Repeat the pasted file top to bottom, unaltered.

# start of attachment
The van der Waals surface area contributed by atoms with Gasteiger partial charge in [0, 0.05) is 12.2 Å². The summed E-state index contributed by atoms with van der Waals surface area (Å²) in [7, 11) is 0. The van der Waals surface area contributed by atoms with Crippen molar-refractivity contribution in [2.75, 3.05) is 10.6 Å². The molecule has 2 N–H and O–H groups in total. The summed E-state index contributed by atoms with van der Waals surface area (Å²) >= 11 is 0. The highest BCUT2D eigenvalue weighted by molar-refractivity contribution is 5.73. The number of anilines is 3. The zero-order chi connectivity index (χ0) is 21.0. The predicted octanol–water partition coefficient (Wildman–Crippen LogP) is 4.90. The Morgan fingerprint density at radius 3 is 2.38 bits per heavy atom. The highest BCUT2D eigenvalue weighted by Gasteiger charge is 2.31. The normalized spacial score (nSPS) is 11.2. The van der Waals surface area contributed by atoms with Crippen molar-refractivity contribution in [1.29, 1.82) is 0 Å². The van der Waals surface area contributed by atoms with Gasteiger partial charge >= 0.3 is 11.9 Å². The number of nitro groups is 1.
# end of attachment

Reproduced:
The van der Waals surface area contributed by atoms with Gasteiger partial charge in [0, 0.05) is 12.2 Å². The summed E-state index contributed by atoms with van der Waals surface area (Å²) in [7, 11) is 0. The van der Waals surface area contributed by atoms with Crippen molar-refractivity contribution in [2.75, 3.05) is 10.6 Å². The molecule has 2 N–H and O–H groups in total. The summed E-state index contributed by atoms with van der Waals surface area (Å²) >= 11 is 0. The highest BCUT2D eigenvalue weighted by molar-refractivity contribution is 5.73. The number of anilines is 3. The zero-order chi connectivity index (χ0) is 21.0. The predicted octanol–water partition coefficient (Wildman–Crippen LogP) is 4.90. The Morgan fingerprint density at radius 3 is 2.38 bits per heavy atom. The highest BCUT2D eigenvalue weighted by Gasteiger charge is 2.31. The normalized spacial score (nSPS) is 11.2. The van der Waals surface area contributed by atoms with Crippen molar-refractivity contribution in [1.29, 1.82) is 0 Å². The van der Waals surface area contributed by atoms with Gasteiger partial charge >= 0.3 is 11.9 Å². The number of nitro groups is 1.